Water Resources Research Center, University of Minnesota
Newsletter or Bulletin
In May 1973, there were 194 faculty members at the University of Minnesota and State and Private Colleges in Minnesota with water resources expertise. Water resources research effort in Minnesota, 1963 through 1972, in terms of numbers of ongoing projects increased from 65 in 1963 to 140 in 1972. The estimated annual man-years of effort rose from 41 in 1963 to 200 in 1972. Total expenditures increased from $620,000 in 1963 to $3,900,000 in 1972. Federal agencies conducted the greatest amount (50 percent of total research) with the University of Minnesota, Consultants, Private Organizations, State and Private Colleges, and State agencies following in that order. About 485 water resources research projects were completed during the period 1963 through 1972. In 1972, approximately 76 percent of expenditures for water resources research were Federal funds and about 24 percent were non-Federal funds.
Eight water resources problem-research need analysis conferences were held during 1973 to determine research needs and to set research need priorities. A committee reviewed institutional arrangements for coordinating water resources research efforts in Minnesota and recommended that he Water Resources Research Center expand its Advisory Committee to include additional members from State Colleges and Branches of the University of Minnesota. A statewide priority list of 230 needed research projects was generated and research costs ($9 million) and manpower (500 man-years) needs were estimated. High priority needed water resources research topics were identified as follows:
Methods for making beneficial use of waste heat from thermal power production in Minnesota. Identification and evaluation of groundwater pollution caused by municipal and industrial waste discharges, urbanization, and agricultural practices; monitoring groundwater pollution in Minnesota; and identifying groundwater pollution hazard areas.
Management methods and techniques for protecting groundwater resources in Minnesota.
Improving the water resources planning process in Minnesota by integrating water resources planning with land-use planning; integrating water quality planning with total water resources planning; and more fully considering alternatives, environmental consequences, public interests, and priority setting.
Alternative solutions for small community waste disposal problems in Minnesota; income index-hardship cases involving pollution control policies.
Determining the optimum balance between preservation and protection of wetlands and drainage for agricultural practices in Minnesota; social and economic impacts of wetland drainage.
Ways and means for encouraging the private sector to preserve and protect wetlands in Minnesota; feasibility of providing tax (individual and county) incentives for wetland preservation.
Estimating the effects of future large groundwater withdrawals in the Minneapolis/St. Paul area on groundwater levels, stream flows, lake levels, and pollution hazards; social and economic impacts of withdrawals; design of computer hydrologic system model.
Projecting average annual flood damages with a vigorous floodplain: zoning program involving both urban and rural lands in Minnesota; assisting the State in mapping flood plain areas and determining flood hazards; assisting local governmental entities in carrying out floodplain management programs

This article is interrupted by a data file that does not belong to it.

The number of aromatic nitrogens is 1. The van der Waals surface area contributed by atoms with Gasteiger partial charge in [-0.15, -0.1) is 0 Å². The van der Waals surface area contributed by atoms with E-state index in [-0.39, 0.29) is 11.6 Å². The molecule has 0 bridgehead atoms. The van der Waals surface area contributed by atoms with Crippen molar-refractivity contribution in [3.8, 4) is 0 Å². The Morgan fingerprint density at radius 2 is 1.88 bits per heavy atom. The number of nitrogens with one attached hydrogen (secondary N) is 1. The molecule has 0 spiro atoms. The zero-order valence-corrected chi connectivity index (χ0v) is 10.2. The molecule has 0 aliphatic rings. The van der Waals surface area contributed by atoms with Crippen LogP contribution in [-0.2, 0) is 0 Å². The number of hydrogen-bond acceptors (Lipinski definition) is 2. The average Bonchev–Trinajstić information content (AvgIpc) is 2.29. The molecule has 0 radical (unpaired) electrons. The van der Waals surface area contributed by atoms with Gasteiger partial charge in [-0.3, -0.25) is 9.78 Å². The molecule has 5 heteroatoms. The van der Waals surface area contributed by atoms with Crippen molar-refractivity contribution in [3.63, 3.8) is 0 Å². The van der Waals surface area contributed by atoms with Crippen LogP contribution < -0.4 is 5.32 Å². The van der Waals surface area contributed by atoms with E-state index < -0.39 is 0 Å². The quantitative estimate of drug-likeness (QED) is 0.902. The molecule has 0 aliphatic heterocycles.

Economic sanctions and incentives that could more effectively eliminate pollution in Minnesota Feasibility of wastewater land disposal systems in Minnesota; environmental impacts; recycling nutrients present discharged into water bodies
Determining the physical, social and economic impacts of alternative methods of taconite tailings disposal in Minnesota; environmental aspects of on-land disposal of taconite tailings; ecological and health hazards associated with taconite tailings disposal in Lake Superior
Evaluating the water quality impacts associated with possible future copper-nickel mining and processing in Minnesota Estimating groundwater recharge under various watershed characteristics in Minnesota; dynamics of groundwater flow systems
Institutional arrangements for improving the coordination of water resources agencies and programs in Minnesota; improving communication between professionals and professionals and professionals and citizens
Reuse and sequential use of water in Minnesota; increasing the efficiency of
According to future projections based on past trends, total expenditures for water resources research conducted in Minnesota could increase from about $3.9 million in 1972 to about $8 million in the year 2020. Projections of expenditures can only be classified as modest. About 67 percent of water resources research proposals submitted by faculty of the University of Minnesota and State and Private Colleges in 1972 was funded. There is a need for about $700,000 of additional annual financial support. This need could be met within a reasonable period of time if Congress were to appropriate and the President were to release additional funds consistent with its full authorizations associated with the amended Federal Water Resources Research Act and the Federal Water Pollution Control Act amendments of 1972, and the State Legislature, through the Minnesota Resources Commission, were to increase its annual financial support for water resources research by at least $100,000.
Walton, William C. 1974. Water Resources Problems and Research Needs in Minnesota, 1974 - Guidelines for Research Programs. Water Resources Research Center.
Water Resources Research Center
Walton, William C..
Water Resources Problems and Research Needs in Minnesota, 1974 - Guidelines for Research Programs.
Water Resources Research Center, University of Minnesota.
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